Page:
Contrary to popular belief, the Land of the Rising Sun isn’t quite the land of the rising expenses. Our marketing and ops executive Christine headed there during sakura season and came away with these nifty tips!
1. Alternative accommodation
Hotels aren't the only option when it comes to accommodation in Japan. Go for a unique (or eccentric) experience at a capsule hotel that can help you save up to a flight's worth of money. As low as $30 per night, capsule hotels are rooms stacked with small, boxed spaces (slightly more than 6 feet deep and 3 feet wide) side by side with all the basic essentials in place. Though it isn't exactly homey, it was a fun experience and it does fulfil a purpose (at a fraction of the price, that is). Go for Ninehours Capsule hotel if you are heading to Tokyo or Kyoto for a fuss-free and cozy night of rest.
2. Opt out of breakfast
Even if you’re staying in a hotel, skip breakfast, which may be more expensive, and head to a local joint or convenience store (see point six below) for a hearty meal.
3. Train pass
Utilize a Japan Railway (or JR) pass, especially if you are alternating between cities. A JR pass allow you to travel freely without limits as long as the trains or buses are owned by JR. Choose from 7 day passes ($380) to 21 day passes ($770), which is a real bargain if you use it wisely especially on the Shinkansen (which can cost up to $200 for a single ride!). If you are travelling within the city, get a local JR pass for the region instead.
Get your tickets, vouchers and passes from Klook.
4. Go local if you’re not pressed for time
The shinkansen (or bullet train) might be quite the experience, and is a must-try if it’s your first time. But if you’re not rushing anywhere, the local trains are cheaper. They may be slower than the shinkansen, but they’re still faster than taking the bus.
5. Walking’s for free
Save on transportation (and time) by walking or cycling as the train stations are close by. Use Cogi Cogi, a bike sharing system in Shibuya, where you can rent a bicycle for less than 20 SGD per day. The best places to visit are often unplanned and who knows, you might stumble into some great surprises!
6. Good food doesn’t have to cost
Stuff yourselves silly at 'Cobini', or more commonly known as convenience stores in Japan. 7-11, Family Mart and Lawson offer a great variety of bento, onigiri and even piping hot oden at pocket-friendly prices that will sure to satisfy your hunger pangs. Don't miss their exquisitely packaged desserts that include mochi and cheesecake!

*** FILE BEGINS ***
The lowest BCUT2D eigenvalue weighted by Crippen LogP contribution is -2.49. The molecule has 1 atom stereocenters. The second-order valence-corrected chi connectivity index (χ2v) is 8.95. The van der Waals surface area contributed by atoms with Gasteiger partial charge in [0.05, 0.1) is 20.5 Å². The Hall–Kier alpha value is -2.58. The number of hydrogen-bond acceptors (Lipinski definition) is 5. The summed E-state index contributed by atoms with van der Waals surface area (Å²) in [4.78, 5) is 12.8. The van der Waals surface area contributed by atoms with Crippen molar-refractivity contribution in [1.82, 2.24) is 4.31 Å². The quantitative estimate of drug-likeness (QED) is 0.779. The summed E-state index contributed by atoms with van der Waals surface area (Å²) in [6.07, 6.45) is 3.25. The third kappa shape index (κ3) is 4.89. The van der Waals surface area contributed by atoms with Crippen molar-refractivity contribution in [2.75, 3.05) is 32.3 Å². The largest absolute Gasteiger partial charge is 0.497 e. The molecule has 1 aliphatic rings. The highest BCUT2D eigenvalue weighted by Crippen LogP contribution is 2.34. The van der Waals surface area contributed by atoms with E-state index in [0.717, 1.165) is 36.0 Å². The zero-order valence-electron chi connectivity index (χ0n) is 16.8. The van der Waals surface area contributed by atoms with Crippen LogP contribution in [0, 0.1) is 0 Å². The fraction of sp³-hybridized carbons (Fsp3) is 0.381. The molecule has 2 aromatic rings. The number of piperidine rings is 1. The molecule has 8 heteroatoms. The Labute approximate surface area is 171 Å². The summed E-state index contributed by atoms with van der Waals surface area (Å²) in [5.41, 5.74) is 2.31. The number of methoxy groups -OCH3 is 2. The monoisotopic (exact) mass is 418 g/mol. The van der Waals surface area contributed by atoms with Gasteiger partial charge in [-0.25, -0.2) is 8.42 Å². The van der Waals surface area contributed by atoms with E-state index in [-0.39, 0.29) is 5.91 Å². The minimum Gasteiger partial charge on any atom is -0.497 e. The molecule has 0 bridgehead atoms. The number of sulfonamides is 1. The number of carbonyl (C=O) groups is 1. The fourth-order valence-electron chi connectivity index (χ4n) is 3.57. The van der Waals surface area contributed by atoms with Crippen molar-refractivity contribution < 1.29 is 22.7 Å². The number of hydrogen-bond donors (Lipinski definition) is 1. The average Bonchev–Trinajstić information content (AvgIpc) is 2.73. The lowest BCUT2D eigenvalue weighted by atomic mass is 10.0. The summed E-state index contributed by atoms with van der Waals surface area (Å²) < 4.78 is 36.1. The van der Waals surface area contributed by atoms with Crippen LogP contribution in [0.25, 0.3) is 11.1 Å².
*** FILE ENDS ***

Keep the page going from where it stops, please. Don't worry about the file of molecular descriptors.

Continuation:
Self-serve and standing restaurant chains are a common sight in Japan. Order your dish through a vending machine and get a ticket, present it to the counter staff and your dish will be whipped out in a couple of seconds. "Tachigui", is a term for restaurant where you dine while standing. No extra service, just pay what you eat, and definitely an experience you can't miss! Give Taichigui Soba a try if you are looking for a decent bowl of soba (less than $5), or C&C curry shop for a plate of tonkatsu curry rice ($10).
7. Affordable souvenirs
Stop by a 100¥ (around $1.28) shop like Daiso or Seria and get lost in their great variety of offerings. Choose from unique snacks, delicate household items, and cutesy souvenirs to bring home. You’ll also find cheap snacks, drinks, and unique Kit Kat flavours (cheesecake, raspberry and almond) at just less than $5 per pack at drug stores!
8. Quality cosmetics for less
As we said earlier, drug stores in Japan don't just sell drugs. Like Watsons and Guardian, they’re a godsend to all beauty junkies out there. Counter brands like Kose and Shiseido are actually drugstore brands in Japan, and cost a fraction of the price.
9. Airport shopping
Before you rush to purchase numerous prettily-wrapped boxes of Tokyo Banana and Ginza Ichigo, it’s better to wait till you’re at the airport and past the departure gates. Prices within are sans tax and it can save you a couple of dollars, especially if you’re looking to buy more than a few.
10. Baggage space
Pack all your clothes and souvenirs into a ziplock to ensure you're maximizing space, so you won't have to pay any additional baggage fee. You'll be surprise how much of a difference this will make. Another hack would be to hand carry some items on board as well, to divide your baggage weight accordingly.
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